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  1. I've downloaded some YouTube videos as MKVs with YouTube-DL. Some are AVC and some are VP9. When I demux a VP9 video with MKVExtract then remux the video and audio files (original untouched AAC or converted to WAV) then the resulting video has VERY out of sync audio. MediaInfo doesn't report an audio delay on the source or the remux.

    This seems to only happen on VP9 codec videos, NOT on AVC videos. Is there some way I'm supposed to remux VP9 codec videos so that the audio stays in sync?

    I can't even use TSMuxer instead as it doesn't support VP9. The reason I'm demuxing the audio in the first place is so I can normalize the audio in Adobe Auditon as different videos have different volumes and all the videos will be used in a compilation video.

    Short clip is attached.
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  2. Member Ennio's Avatar
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    Hi, I demuxed the streams with gMKVExtract. Remuxed again with mkvtoolnix, and AV are in sync. Both with original and recoded audio.
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  3. How did you remux? I just dragged the h264 file and wav file into the MKVToolnix window and hit the button to do the mux. Is that what you did?

    Do you think my issue could be because I don't have a graphics card in my PC at the moment?
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  4. Fox is certainly the Trump propaganda network.

    It's variable frame rate, so if you specify a frame rate when remuxing it'll probably mess with the A/V sync. Without setting one it was fine for me.

    By the way, according to an EBU R128 scan the audio in that one has a volume of -22.29dB and a peak level of -1.61dB, so it's pretty much industry standard volume for "soundtrack" audio (-23dB).

    By the way, you can adjust the volume of MP3 and AAC audio without re-encoding so there's no quality loss. Mp3Gain can do it for both, but it needs raw MP3 files and AAC in an MP4 obtainer. There's instructions for making it work with AAC about halfway down this page. http://mp3gain.sourceforge.net/news.php

    Foobar2000 will adjust MP3/AAC audio in common container types, even when they include video. There's no need to extract first.

    Mp3Gain is more informative than foobar2000, unless like me, you spend time configuring it's GUI, but so you know, if you try it, the standard volume for music files is shown as 89dB at the top of the Mp3Gain GUI. It's a sound pressure level and fairly meaningless, but it translates to -18dB in human-speak. The industry standard volume of -23dB for soundtrack audio would therefore be 84dB, in ReplayGain-speak.
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  5. Member Ennio's Avatar
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    Originally Posted by VideoFanatic View Post
    How did you remux? I just dragged the h264 file and wav file into the MKVToolnix window and hit the button to do the mux. Is that what you did?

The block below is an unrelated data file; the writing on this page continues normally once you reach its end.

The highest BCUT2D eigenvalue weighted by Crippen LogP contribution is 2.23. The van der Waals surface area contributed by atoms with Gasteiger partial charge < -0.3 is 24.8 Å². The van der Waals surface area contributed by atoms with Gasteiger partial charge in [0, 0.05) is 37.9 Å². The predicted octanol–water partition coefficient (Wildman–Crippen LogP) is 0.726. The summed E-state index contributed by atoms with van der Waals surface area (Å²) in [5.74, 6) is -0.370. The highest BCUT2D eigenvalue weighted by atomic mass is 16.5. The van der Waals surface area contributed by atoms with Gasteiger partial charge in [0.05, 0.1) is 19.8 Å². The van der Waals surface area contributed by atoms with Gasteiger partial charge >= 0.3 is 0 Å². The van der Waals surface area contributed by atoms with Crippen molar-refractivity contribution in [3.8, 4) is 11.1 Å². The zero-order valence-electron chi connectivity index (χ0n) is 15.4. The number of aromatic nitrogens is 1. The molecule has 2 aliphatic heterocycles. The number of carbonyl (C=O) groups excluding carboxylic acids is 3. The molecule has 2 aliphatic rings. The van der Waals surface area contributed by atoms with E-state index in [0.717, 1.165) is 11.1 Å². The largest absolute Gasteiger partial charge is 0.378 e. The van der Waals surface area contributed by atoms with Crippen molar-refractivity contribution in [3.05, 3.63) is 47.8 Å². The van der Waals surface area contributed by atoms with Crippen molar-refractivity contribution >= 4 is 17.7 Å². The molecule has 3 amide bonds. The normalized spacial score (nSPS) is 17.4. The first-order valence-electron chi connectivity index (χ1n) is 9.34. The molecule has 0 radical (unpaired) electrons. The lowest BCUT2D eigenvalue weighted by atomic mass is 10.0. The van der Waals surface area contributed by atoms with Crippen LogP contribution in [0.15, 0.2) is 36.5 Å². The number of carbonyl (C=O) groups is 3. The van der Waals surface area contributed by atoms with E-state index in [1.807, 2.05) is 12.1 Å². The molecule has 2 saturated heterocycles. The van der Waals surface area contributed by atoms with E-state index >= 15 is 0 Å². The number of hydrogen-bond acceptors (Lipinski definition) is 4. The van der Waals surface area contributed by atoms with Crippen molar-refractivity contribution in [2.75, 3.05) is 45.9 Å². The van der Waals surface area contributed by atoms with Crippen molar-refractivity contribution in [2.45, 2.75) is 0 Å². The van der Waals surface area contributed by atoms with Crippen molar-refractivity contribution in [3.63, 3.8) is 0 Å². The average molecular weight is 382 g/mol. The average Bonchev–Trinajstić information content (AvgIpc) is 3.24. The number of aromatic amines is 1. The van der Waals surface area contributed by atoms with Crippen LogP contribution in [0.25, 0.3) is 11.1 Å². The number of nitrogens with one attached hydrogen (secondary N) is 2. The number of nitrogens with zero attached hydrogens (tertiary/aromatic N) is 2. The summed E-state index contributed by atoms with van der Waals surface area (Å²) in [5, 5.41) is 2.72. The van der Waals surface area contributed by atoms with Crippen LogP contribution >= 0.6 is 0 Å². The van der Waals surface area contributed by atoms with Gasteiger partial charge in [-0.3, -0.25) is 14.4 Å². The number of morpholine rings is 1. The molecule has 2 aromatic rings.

Do you think my issue could be because I don't have a graphics card in my PC at the moment?
    Well, first, it's a *.ivf file, not h264.
    Not dragged, but added streams with "Add source files" button. Suppose it wouldn't make a difference. Using latest version 51.0.0.

    I can imagine certain things go lost when demuxing streams. What sometimes helps is importing the sourcefile and then add your wanted audiostream. Simply disable the tracks from the sourcefile you don't want and remux.


    @ hello_hello: how did you know the video was vfr? MediaInfo doesn't state such?
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  6. Ennio,
    You made me think I'd missed the obvious where VideoFanatic said "I just dragged the h264 file and wav file....", because extracting the video file would lose the VFR information, but when I extracted the video stream, it didn't.
    Although normally I'd do it the way you do it. To re-encode the audio I'd only extract the audio, open the original MKV, add the re-encoded audio, de-select the old audio, and remux.

    Originally Posted by Ennio View Post
    @ hello_hello: how did you know the video was vfr? MediaInfo doesn't state such?
    It does for me. I'm using HTML view, but I think any view other than Basic should show it.
    The original MKV:

    Image
    [Attachment 55733 - Click to enlarge]


    After remuxing with track statistic tags enabled (I normally disable them, but they're enabled by default). The frame rate shown is the average frame rate, as far as I know.

    Image
    [Attachment 55734 - Click to enlarge]


    I double checked by extracting the video timecodes file. They're usually rounded to the nearest millisecond for frame rates where frames don't display for a multiple of whole milliseconds, so a pattern of 33ms and 34ms wouldn't necessarily indicate a VFR.
    I don't know why, but it appears some frames only display for 1ms in the sample MKV.

    Code:
    # timestamp format v2
    0
    33
    34
    67
    100
    133
    167
    200
    234
    267
    300
    334
    367
    400
    434
    435
    467
    It's the only explanation I can think of for the audio going out of sync though. Converting to a constant frame rate, that is....
    Last edited by hello_hello; 4th Nov 2020 at 08:40.
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  7. Member Ennio's Avatar
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    Originally Posted by hello_hello View Post
    Originally Posted by Ennio View Post
    @ hello_hello: how did you know the video was vfr? MediaInfo doesn't state such?
    It does for me. I'm using HTML view, but I think any view other than Basic should show it.
    I stand corrected. MediaInfo does show variable framerate. My bad, sorry
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